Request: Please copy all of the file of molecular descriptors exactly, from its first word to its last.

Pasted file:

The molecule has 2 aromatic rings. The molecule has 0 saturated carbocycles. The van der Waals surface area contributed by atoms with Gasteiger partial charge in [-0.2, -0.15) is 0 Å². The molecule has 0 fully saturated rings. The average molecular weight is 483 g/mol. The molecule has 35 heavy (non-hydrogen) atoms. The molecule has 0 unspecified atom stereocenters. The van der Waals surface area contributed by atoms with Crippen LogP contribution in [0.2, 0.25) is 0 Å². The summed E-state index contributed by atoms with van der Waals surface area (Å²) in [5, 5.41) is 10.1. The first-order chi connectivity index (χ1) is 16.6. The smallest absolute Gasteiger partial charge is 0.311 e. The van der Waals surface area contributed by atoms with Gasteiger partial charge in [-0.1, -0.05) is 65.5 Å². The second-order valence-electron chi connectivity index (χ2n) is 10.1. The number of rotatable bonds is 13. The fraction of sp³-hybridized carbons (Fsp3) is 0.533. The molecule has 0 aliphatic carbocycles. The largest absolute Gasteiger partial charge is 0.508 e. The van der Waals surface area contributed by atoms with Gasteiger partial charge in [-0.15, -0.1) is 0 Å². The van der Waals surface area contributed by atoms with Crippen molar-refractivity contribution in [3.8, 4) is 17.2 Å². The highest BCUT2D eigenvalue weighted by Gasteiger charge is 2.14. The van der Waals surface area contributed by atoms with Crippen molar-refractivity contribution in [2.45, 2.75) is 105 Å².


The molecule has 2 aromatic rings. The molecule has 0 saturated carbocycles. The van der Waals surface area contributed by atoms with Gasteiger partial charge in [-0.2, -0.15) is 0 Å². The molecule has 0 fully saturated rings. The average molecular weight is 483 g/mol. The molecule has 35 heavy (non-hydrogen) atoms. The molecule has 0 unspecified atom stereocenters. The van der Waals surface area contributed by atoms with Crippen LogP contribution in [0.2, 0.25) is 0 Å². The summed E-state index contributed by atoms with van der Waals surface area (Å²) in [5, 5.41) is 10.1. The first-order chi connectivity index (χ1) is 16.6. The smallest absolute Gasteiger partial charge is 0.311 e. The van der Waals surface area contributed by atoms with Gasteiger partial charge in [-0.1, -0.05) is 65.5 Å². The second-order valence-electron chi connectivity index (χ2n) is 10.1. The number of rotatable bonds is 13. The fraction of sp³-hybridized carbons (Fsp3) is 0.533. The molecule has 0 aliphatic carbocycles. The largest absolute Gasteiger partial charge is 0.508 e. The van der Waals surface area contributed by atoms with Gasteiger partial charge in [-0.15, -0.1) is 0 Å². The van der Waals surface area contributed by atoms with Crippen molar-refractivity contribution in [3.8, 4) is 17.2 Å². The highest BCUT2D eigenvalue weighted by Gasteiger charge is 2.14. The van der Waals surface area contributed by atoms with Crippen molar-refractivity contribution in [2.45, 2.75) is 105 Å².